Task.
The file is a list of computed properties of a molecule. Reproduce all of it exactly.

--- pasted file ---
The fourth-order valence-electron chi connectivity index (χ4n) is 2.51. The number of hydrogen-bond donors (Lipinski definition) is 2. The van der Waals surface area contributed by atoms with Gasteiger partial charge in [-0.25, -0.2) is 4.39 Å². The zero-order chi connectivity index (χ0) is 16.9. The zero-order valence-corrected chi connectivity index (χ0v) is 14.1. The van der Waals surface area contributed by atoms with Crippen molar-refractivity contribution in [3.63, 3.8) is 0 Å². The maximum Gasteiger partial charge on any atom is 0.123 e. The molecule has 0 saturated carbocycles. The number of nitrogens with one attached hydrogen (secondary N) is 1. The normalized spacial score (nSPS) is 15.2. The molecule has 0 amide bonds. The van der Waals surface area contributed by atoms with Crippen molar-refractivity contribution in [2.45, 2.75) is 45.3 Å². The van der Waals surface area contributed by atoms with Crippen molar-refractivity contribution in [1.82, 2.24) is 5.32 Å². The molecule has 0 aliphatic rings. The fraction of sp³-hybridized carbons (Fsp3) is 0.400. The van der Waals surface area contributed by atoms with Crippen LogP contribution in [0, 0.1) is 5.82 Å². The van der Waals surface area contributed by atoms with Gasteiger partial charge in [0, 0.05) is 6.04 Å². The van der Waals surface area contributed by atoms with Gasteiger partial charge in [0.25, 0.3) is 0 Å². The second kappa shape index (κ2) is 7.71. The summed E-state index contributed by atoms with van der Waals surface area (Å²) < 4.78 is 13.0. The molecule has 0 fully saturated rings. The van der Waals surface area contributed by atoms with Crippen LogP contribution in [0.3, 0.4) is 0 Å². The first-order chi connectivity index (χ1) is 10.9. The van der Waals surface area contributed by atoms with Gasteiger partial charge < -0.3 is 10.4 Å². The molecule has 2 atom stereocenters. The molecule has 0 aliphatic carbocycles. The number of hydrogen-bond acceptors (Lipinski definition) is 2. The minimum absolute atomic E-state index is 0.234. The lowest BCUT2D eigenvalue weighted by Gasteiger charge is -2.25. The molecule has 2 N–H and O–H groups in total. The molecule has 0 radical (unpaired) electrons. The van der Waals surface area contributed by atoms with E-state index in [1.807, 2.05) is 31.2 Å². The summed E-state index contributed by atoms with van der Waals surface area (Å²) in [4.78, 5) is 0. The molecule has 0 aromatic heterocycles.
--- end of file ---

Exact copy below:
The fourth-order valence-electron chi connectivity index (χ4n) is 2.51. The number of hydrogen-bond donors (Lipinski definition) is 2. The van der Waals surface area contributed by atoms with Gasteiger partial charge in [-0.25, -0.2) is 4.39 Å². The zero-order chi connectivity index (χ0) is 16.9. The zero-order valence-corrected chi connectivity index (χ0v) is 14.1. The van der Waals surface area contributed by atoms with Crippen molar-refractivity contribution in [3.63, 3.8) is 0 Å². The maximum Gasteiger partial charge on any atom is 0.123 e. The molecule has 0 saturated carbocycles. The number of nitrogens with one attached hydrogen (secondary N) is 1. The normalized spacial score (nSPS) is 15.2. The molecule has 0 amide bonds. The van der Waals surface area contributed by atoms with Crippen molar-refractivity contribution in [2.45, 2.75) is 45.3 Å². The van der Waals surface area contributed by atoms with Crippen molar-refractivity contribution in [1.82, 2.24) is 5.32 Å². The molecule has 0 aliphatic rings. The fraction of sp³-hybridized carbons (Fsp3) is 0.400. The van der Waals surface area contributed by atoms with Crippen LogP contribution in [0, 0.1) is 5.82 Å². The van der Waals surface area contributed by atoms with Gasteiger partial charge in [0, 0.05) is 6.04 Å². The van der Waals surface area contributed by atoms with Gasteiger partial charge in [0.25, 0.3) is 0 Å². The second kappa shape index (κ2) is 7.71. The summed E-state index contributed by atoms with van der Waals surface area (Å²) < 4.78 is 13.0. The molecule has 0 fully saturated rings. The van der Waals surface area contributed by atoms with Crippen LogP contribution in [0.3, 0.4) is 0 Å². The first-order chi connectivity index (χ1) is 10.9. The van der Waals surface area contributed by atoms with Gasteiger partial charge < -0.3 is 10.4 Å². The molecule has 2 atom stereocenters. The molecule has 0 aliphatic carbocycles. The number of hydrogen-bond acceptors (Lipinski definition) is 2. The minimum absolute atomic E-state index is 0.234. The lowest BCUT2D eigenvalue weighted by Gasteiger charge is -2.25. The molecule has 2 N–H and O–H groups in total. The molecule has 0 radical (unpaired) electrons. The van der Waals surface area contributed by atoms with E-state index in [1.807, 2.05) is 31.2 Å². The summed E-state index contributed by atoms with van der Waals surface area (Å²) in [4.78, 5) is 0. The molecule has 0 aromatic heterocycles.